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There is one thing here I can't figure out, maybe you can
enlighten me though...

section 5, bullet 3: this seems like another "don't make it
easier to use IPv6 rule" and as a default, which I can't
figure.  Why do you even need to block "an unrecognized Next
Header value" to protect against a spoofed DHCPv6 response
message?

- intro: s/meant to/sent to/ ?

(Brian Haberman) No Objection

Comment (2015-01-22 for -05)
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I agree with Stephen's point and believe that Ted's suggested change of the default behavior is one way to address that issue.

Barry Leiba No Objection

(Terry Manderson) No Objection

Comment (2015-05-13 for -06)
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Thank you for the effort invested in this document. From my reading it appears that -06 addresses the discuss raised by Ted.

(Kathleen Moriarty) No Objection

Comment (2015-01-21 for -05)
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I'd like to understand why this is a BC and if that's the right designation.  Hannes brought this up in his SecDir review:
https://www.ietf.org/mail-archive/web/secdir/current/msg05273.html

(Pete Resnick) No Objection

Comment (2015-01-20 for -05)
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Abstract:

   This document specifies
   a Best Current Practice for the implementation of DHCPv6 Shield.

No, this does not specify a Best Current Practice *for* implementing DHCPv6-Shield; it's a Best Current Practice *for* the Internet (or some portion thereof). A "Best Current Practice" is not something that you specify. This document *does* specify "a set of operational practices or guidelines for implementation of DHCPv6 Shield." Say that instead.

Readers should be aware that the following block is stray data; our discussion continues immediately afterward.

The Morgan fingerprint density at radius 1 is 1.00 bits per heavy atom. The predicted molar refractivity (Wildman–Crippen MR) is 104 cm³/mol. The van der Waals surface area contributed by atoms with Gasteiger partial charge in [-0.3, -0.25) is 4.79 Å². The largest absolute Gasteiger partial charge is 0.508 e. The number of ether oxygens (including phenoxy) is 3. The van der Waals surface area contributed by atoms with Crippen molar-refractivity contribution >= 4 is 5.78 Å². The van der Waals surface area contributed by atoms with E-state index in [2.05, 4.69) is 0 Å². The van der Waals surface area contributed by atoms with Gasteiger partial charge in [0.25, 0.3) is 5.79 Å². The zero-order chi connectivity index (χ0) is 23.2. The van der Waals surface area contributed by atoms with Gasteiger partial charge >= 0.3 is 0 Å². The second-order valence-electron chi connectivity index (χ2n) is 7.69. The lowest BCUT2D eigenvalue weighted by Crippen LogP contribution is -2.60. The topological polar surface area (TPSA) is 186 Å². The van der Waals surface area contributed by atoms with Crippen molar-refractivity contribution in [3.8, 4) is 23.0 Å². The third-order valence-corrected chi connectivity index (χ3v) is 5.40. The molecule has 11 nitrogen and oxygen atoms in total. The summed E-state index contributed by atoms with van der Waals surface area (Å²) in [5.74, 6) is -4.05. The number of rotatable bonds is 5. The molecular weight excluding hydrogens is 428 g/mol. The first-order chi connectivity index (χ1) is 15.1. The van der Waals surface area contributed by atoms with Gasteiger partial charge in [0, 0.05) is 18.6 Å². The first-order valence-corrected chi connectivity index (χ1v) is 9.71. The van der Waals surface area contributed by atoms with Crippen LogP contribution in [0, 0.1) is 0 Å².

Section 4: s/MUST be/is

Section 5:

OLD
   The following filtering rules MUST be enforced as part of a
NEW
   The following are the filtering rules that are enforced as part of

Sub bullet 2:

   s/SHOULD log the packet/ought to log the packet

(That's not an implementation requirement, just something good to do.)

Sub bullet 2:

   s/MUST contain the/must contain the

(That's just  re-describing something in another document, not a new requirement.)

Sub bullet 3, first paragraph: The first sentence contradicts the second sentence as it's written with regard to unrecognized Next Header values. I suggest splitting this up:

   3.  DHCPv6-Shield MUST provide a configuration knob that controls
       whether packets with unrecognized Next Header values are dropped;
       this configuration knob MUST default to "drop". When parsing the
       IPv6 header chain, if the packet contains an unrecognized Next
       Header value and the configuration knob is configured to "drop",
       DHCPv6-Shield MUST drop the packet, and ought to log the packet
       drop event in an implementation-specific manner as a security
       alert.
       
          RATIONALE: [...]

   4.  When parsing the IPv6 header chain, if the packet is identified
       to be a DHCPv6 packet meant for a DHCPv6 client, DHCPv6-Shield
       MUST drop the packet, and ought to the packet drop event in an
       implementation-specific manner as a security alert.

   5.  In all other cases...

OLD
   The above rules require that if a packet is dropped due to this
   filtering policy, the packet drop event be logged in an
   implementation-specific manner as a security fault.  The logging
   mechanism SHOULD include a per -port drop counter dedicated to
   DHCPv6-Shield packet drops.
NEW
   The above indicates that if a packet is dropped due to this filtering
   policy, the packet drop event be logged in an implementation-specific
   manner as a security fault.  It is useful for the logging mechanism
   to include a per -port drop counter dedicated to DHCPv6-Shield packet
   drops.

Alvaro Retana No Objection

(Martin Stiemerling) No Objection